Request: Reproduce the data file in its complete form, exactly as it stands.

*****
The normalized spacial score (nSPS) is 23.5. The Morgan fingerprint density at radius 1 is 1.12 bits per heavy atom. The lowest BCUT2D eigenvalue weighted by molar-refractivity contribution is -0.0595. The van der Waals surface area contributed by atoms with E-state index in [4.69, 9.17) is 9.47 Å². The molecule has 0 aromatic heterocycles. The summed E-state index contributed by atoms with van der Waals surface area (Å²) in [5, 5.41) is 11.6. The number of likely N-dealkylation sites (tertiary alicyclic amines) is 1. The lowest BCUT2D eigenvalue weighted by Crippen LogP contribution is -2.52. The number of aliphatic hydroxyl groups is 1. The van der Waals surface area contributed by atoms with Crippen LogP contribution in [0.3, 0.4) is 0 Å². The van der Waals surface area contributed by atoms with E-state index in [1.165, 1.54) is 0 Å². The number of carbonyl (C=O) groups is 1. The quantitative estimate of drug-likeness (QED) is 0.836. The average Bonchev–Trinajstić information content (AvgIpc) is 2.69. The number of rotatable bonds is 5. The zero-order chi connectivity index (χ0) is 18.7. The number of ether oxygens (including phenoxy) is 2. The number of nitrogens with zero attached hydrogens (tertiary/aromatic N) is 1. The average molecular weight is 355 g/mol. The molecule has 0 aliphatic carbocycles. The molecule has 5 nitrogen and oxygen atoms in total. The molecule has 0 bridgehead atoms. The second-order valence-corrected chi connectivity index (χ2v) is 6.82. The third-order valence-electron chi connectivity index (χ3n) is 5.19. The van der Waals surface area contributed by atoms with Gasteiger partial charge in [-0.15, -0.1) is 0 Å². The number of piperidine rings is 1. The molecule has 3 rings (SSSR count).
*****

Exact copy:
The normalized spacial score (nSPS) is 23.5. The Morgan fingerprint density at radius 1 is 1.12 bits per heavy atom. The lowest BCUT2D eigenvalue weighted by molar-refractivity contribution is -0.0595. The van der Waals surface area contributed by atoms with E-state index in [4.69, 9.17) is 9.47 Å². The molecule has 0 aromatic heterocycles. The summed E-state index contributed by atoms with van der Waals surface area (Å²) in [5, 5.41) is 11.6. The number of likely N-dealkylation sites (tertiary alicyclic amines) is 1. The lowest BCUT2D eigenvalue weighted by Crippen LogP contribution is -2.52. The number of aliphatic hydroxyl groups is 1. The van der Waals surface area contributed by atoms with Crippen LogP contribution in [0.3, 0.4) is 0 Å². The van der Waals surface area contributed by atoms with E-state index in [1.165, 1.54) is 0 Å². The number of carbonyl (C=O) groups is 1. The quantitative estimate of drug-likeness (QED) is 0.836. The average Bonchev–Trinajstić information content (AvgIpc) is 2.69. The number of rotatable bonds is 5. The zero-order chi connectivity index (χ0) is 18.7. The number of ether oxygens (including phenoxy) is 2. The number of nitrogens with zero attached hydrogens (tertiary/aromatic N) is 1. The average molecular weight is 355 g/mol. The molecule has 0 aliphatic carbocycles. The molecule has 5 nitrogen and oxygen atoms in total. The molecule has 0 bridgehead atoms. The second-order valence-corrected chi connectivity index (χ2v) is 6.82. The third-order valence-electron chi connectivity index (χ3n) is 5.19. The van der Waals surface area contributed by atoms with Gasteiger partial charge in [-0.15, -0.1) is 0 Å². The number of piperidine rings is 1. The molecule has 3 rings (SSSR count).